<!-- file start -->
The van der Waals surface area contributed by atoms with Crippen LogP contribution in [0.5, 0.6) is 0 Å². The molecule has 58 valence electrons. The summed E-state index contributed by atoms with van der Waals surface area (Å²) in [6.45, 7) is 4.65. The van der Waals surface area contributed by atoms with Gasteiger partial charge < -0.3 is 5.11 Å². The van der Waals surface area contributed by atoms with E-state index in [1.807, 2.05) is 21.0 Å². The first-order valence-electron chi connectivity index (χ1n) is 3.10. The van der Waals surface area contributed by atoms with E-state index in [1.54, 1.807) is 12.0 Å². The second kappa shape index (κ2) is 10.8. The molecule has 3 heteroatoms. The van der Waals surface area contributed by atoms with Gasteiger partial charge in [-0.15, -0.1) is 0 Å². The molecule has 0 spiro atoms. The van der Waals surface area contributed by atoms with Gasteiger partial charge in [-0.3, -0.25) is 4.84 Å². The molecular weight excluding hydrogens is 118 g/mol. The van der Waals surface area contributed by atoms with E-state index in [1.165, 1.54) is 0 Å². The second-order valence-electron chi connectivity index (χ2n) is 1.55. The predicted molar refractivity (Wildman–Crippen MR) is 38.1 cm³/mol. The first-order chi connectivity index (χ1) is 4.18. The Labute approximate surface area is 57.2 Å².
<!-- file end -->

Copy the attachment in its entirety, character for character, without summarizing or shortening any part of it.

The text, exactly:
The van der Waals surface area contributed by atoms with Crippen LogP contribution in [0.5, 0.6) is 0 Å². The molecule has 58 valence electrons. The summed E-state index contributed by atoms with van der Waals surface area (Å²) in [6.45, 7) is 4.65. The van der Waals surface area contributed by atoms with Gasteiger partial charge < -0.3 is 5.11 Å². The van der Waals surface area contributed by atoms with E-state index in [1.807, 2.05) is 21.0 Å². The first-order valence-electron chi connectivity index (χ1n) is 3.10. The van der Waals surface area contributed by atoms with E-state index in [1.54, 1.807) is 12.0 Å². The second kappa shape index (κ2) is 10.8. The molecule has 3 heteroatoms. The van der Waals surface area contributed by atoms with Gasteiger partial charge in [-0.15, -0.1) is 0 Å². The molecule has 0 spiro atoms. The van der Waals surface area contributed by atoms with Gasteiger partial charge in [-0.3, -0.25) is 4.84 Å². The molecular weight excluding hydrogens is 118 g/mol. The van der Waals surface area contributed by atoms with E-state index in [1.165, 1.54) is 0 Å². The second-order valence-electron chi connectivity index (χ2n) is 1.55. The predicted molar refractivity (Wildman–Crippen MR) is 38.1 cm³/mol. The first-order chi connectivity index (χ1) is 4.18. The Labute approximate surface area is 57.2 Å².